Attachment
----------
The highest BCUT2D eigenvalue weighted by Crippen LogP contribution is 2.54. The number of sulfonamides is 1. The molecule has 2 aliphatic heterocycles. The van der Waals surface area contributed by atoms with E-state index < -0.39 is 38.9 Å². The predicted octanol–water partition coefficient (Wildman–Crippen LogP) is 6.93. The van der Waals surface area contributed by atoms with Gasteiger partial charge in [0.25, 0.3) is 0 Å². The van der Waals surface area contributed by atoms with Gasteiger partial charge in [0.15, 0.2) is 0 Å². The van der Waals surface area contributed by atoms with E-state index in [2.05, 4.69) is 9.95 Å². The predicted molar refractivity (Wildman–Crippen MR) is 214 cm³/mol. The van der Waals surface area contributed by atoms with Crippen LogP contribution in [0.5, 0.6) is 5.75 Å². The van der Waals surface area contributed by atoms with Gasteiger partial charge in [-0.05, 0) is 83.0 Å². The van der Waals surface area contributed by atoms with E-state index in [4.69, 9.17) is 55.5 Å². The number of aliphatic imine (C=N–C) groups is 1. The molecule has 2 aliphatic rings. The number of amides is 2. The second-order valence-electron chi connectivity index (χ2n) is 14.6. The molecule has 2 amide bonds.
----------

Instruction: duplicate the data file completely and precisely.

The highest BCUT2D eigenvalue weighted by Crippen LogP contribution is 2.54. The number of sulfonamides is 1. The molecule has 2 aliphatic heterocycles. The van der Waals surface area contributed by atoms with E-state index < -0.39 is 38.9 Å². The predicted octanol–water partition coefficient (Wildman–Crippen LogP) is 6.93. The van der Waals surface area contributed by atoms with Gasteiger partial charge in [0.25, 0.3) is 0 Å². The van der Waals surface area contributed by atoms with Gasteiger partial charge in [0.15, 0.2) is 0 Å². The van der Waals surface area contributed by atoms with E-state index in [2.05, 4.69) is 9.95 Å². The predicted molar refractivity (Wildman–Crippen MR) is 214 cm³/mol. The van der Waals surface area contributed by atoms with Crippen LogP contribution in [0.5, 0.6) is 5.75 Å². The van der Waals surface area contributed by atoms with Gasteiger partial charge in [-0.05, 0) is 83.0 Å². The van der Waals surface area contributed by atoms with E-state index in [4.69, 9.17) is 55.5 Å². The number of aliphatic imine (C=N–C) groups is 1. The molecule has 2 aliphatic rings. The number of amides is 2. The second-order valence-electron chi connectivity index (χ2n) is 14.6. The molecule has 2 amide bonds.